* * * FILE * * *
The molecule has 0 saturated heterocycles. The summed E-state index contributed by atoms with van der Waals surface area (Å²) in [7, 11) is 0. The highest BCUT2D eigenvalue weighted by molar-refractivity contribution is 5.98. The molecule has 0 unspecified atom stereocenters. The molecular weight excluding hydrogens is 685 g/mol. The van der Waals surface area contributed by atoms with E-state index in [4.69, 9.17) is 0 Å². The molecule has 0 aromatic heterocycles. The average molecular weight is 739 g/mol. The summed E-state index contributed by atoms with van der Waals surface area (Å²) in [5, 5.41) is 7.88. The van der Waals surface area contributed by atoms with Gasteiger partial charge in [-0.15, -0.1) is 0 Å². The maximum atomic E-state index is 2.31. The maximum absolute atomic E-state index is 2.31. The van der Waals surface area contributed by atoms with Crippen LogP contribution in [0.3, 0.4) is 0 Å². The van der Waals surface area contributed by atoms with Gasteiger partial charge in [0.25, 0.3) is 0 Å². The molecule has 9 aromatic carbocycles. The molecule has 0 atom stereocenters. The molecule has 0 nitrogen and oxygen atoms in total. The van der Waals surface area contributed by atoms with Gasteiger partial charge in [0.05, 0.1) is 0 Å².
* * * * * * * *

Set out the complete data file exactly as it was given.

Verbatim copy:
The molecule has 0 saturated heterocycles. The summed E-state index contributed by atoms with van der Waals surface area (Å²) in [7, 11) is 0. The highest BCUT2D eigenvalue weighted by molar-refractivity contribution is 5.98. The molecule has 0 unspecified atom stereocenters. The molecular weight excluding hydrogens is 685 g/mol. The van der Waals surface area contributed by atoms with E-state index in [4.69, 9.17) is 0 Å². The molecule has 0 aromatic heterocycles. The average molecular weight is 739 g/mol. The summed E-state index contributed by atoms with van der Waals surface area (Å²) in [5, 5.41) is 7.88. The van der Waals surface area contributed by atoms with Gasteiger partial charge in [-0.15, -0.1) is 0 Å². The maximum atomic E-state index is 2.31. The maximum absolute atomic E-state index is 2.31. The van der Waals surface area contributed by atoms with Crippen LogP contribution in [0.3, 0.4) is 0 Å². The van der Waals surface area contributed by atoms with Gasteiger partial charge in [0.25, 0.3) is 0 Å². The molecule has 9 aromatic carbocycles. The molecule has 0 atom stereocenters. The molecule has 0 nitrogen and oxygen atoms in total. The van der Waals surface area contributed by atoms with Gasteiger partial charge in [0.05, 0.1) is 0 Å².